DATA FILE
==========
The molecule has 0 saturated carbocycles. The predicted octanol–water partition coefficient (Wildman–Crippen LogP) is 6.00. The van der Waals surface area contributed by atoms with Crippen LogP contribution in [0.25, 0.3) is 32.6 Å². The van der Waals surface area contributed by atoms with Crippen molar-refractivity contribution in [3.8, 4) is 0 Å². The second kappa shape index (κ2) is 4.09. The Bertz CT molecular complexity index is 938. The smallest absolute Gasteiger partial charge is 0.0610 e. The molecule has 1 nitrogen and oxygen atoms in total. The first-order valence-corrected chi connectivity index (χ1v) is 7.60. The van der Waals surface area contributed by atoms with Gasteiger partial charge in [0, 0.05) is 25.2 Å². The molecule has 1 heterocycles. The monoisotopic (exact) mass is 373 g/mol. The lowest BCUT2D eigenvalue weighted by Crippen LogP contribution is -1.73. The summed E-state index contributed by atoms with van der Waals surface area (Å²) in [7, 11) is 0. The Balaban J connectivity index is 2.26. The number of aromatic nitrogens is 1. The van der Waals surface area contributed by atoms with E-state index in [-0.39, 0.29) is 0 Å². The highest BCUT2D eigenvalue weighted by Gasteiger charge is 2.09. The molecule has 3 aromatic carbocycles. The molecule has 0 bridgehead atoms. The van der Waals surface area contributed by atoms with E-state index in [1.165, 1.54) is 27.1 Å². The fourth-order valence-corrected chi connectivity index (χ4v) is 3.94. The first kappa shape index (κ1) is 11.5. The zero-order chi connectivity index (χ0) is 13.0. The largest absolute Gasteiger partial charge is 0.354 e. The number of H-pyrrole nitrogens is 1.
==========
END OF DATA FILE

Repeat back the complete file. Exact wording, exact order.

The molecule has 0 saturated carbocycles. The predicted octanol–water partition coefficient (Wildman–Crippen LogP) is 6.00. The van der Waals surface area contributed by atoms with Crippen LogP contribution in [0.25, 0.3) is 32.6 Å². The van der Waals surface area contributed by atoms with Crippen molar-refractivity contribution in [3.8, 4) is 0 Å². The second kappa shape index (κ2) is 4.09. The Bertz CT molecular complexity index is 938. The smallest absolute Gasteiger partial charge is 0.0610 e. The molecule has 1 nitrogen and oxygen atoms in total. The first-order valence-corrected chi connectivity index (χ1v) is 7.60. The van der Waals surface area contributed by atoms with Gasteiger partial charge in [0, 0.05) is 25.2 Å². The molecule has 1 heterocycles. The monoisotopic (exact) mass is 373 g/mol. The lowest BCUT2D eigenvalue weighted by Crippen LogP contribution is -1.73. The summed E-state index contributed by atoms with van der Waals surface area (Å²) in [7, 11) is 0. The Balaban J connectivity index is 2.26. The number of aromatic nitrogens is 1. The van der Waals surface area contributed by atoms with E-state index in [-0.39, 0.29) is 0 Å². The highest BCUT2D eigenvalue weighted by Gasteiger charge is 2.09. The molecule has 3 aromatic carbocycles. The molecule has 0 bridgehead atoms. The van der Waals surface area contributed by atoms with E-state index in [1.165, 1.54) is 27.1 Å². The fourth-order valence-corrected chi connectivity index (χ4v) is 3.94. The first kappa shape index (κ1) is 11.5. The zero-order chi connectivity index (χ0) is 13.0. The largest absolute Gasteiger partial charge is 0.354 e. The number of H-pyrrole nitrogens is 1.